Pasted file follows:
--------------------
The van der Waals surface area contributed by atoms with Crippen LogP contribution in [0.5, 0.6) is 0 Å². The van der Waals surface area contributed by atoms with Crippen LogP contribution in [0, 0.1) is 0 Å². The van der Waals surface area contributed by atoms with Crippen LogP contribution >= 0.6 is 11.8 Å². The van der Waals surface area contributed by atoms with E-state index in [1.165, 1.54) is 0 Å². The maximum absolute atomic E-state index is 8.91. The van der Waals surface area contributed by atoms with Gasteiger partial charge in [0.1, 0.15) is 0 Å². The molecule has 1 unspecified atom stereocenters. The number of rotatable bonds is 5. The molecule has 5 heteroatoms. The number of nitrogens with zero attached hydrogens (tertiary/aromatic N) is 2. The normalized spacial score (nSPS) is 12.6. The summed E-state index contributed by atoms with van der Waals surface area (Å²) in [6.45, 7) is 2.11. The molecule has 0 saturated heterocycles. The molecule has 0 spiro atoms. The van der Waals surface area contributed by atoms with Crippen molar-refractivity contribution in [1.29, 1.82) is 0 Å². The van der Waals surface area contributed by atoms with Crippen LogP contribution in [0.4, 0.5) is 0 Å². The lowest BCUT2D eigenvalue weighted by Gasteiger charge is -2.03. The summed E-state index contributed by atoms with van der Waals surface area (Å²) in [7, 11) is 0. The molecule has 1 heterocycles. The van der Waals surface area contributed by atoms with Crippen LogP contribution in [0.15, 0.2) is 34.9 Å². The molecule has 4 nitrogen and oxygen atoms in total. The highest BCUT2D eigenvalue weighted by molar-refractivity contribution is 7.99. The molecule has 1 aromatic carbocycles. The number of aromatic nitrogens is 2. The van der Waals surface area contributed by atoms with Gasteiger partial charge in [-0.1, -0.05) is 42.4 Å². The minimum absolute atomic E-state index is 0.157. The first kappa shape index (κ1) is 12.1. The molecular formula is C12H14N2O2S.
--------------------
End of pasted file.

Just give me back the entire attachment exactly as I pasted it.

The van der Waals surface area contributed by atoms with Crippen LogP contribution in [0.5, 0.6) is 0 Å². The van der Waals surface area contributed by atoms with Crippen LogP contribution in [0, 0.1) is 0 Å². The van der Waals surface area contributed by atoms with Crippen LogP contribution >= 0.6 is 11.8 Å². The van der Waals surface area contributed by atoms with E-state index in [1.165, 1.54) is 0 Å². The maximum absolute atomic E-state index is 8.91. The van der Waals surface area contributed by atoms with Gasteiger partial charge in [0.1, 0.15) is 0 Å². The molecule has 1 unspecified atom stereocenters. The number of rotatable bonds is 5. The molecule has 5 heteroatoms. The number of nitrogens with zero attached hydrogens (tertiary/aromatic N) is 2. The normalized spacial score (nSPS) is 12.6. The summed E-state index contributed by atoms with van der Waals surface area (Å²) in [6.45, 7) is 2.11. The molecule has 0 saturated heterocycles. The molecule has 0 spiro atoms. The van der Waals surface area contributed by atoms with Crippen molar-refractivity contribution in [1.29, 1.82) is 0 Å². The van der Waals surface area contributed by atoms with Crippen LogP contribution in [0.4, 0.5) is 0 Å². The lowest BCUT2D eigenvalue weighted by Gasteiger charge is -2.03. The summed E-state index contributed by atoms with van der Waals surface area (Å²) in [7, 11) is 0. The molecule has 1 heterocycles. The van der Waals surface area contributed by atoms with Crippen LogP contribution in [0.15, 0.2) is 34.9 Å². The molecule has 4 nitrogen and oxygen atoms in total. The highest BCUT2D eigenvalue weighted by molar-refractivity contribution is 7.99. The molecule has 1 aromatic carbocycles. The number of aromatic nitrogens is 2. The van der Waals surface area contributed by atoms with Gasteiger partial charge in [-0.1, -0.05) is 42.4 Å². The minimum absolute atomic E-state index is 0.157. The first kappa shape index (κ1) is 12.1. The molecular formula is C12H14N2O2S.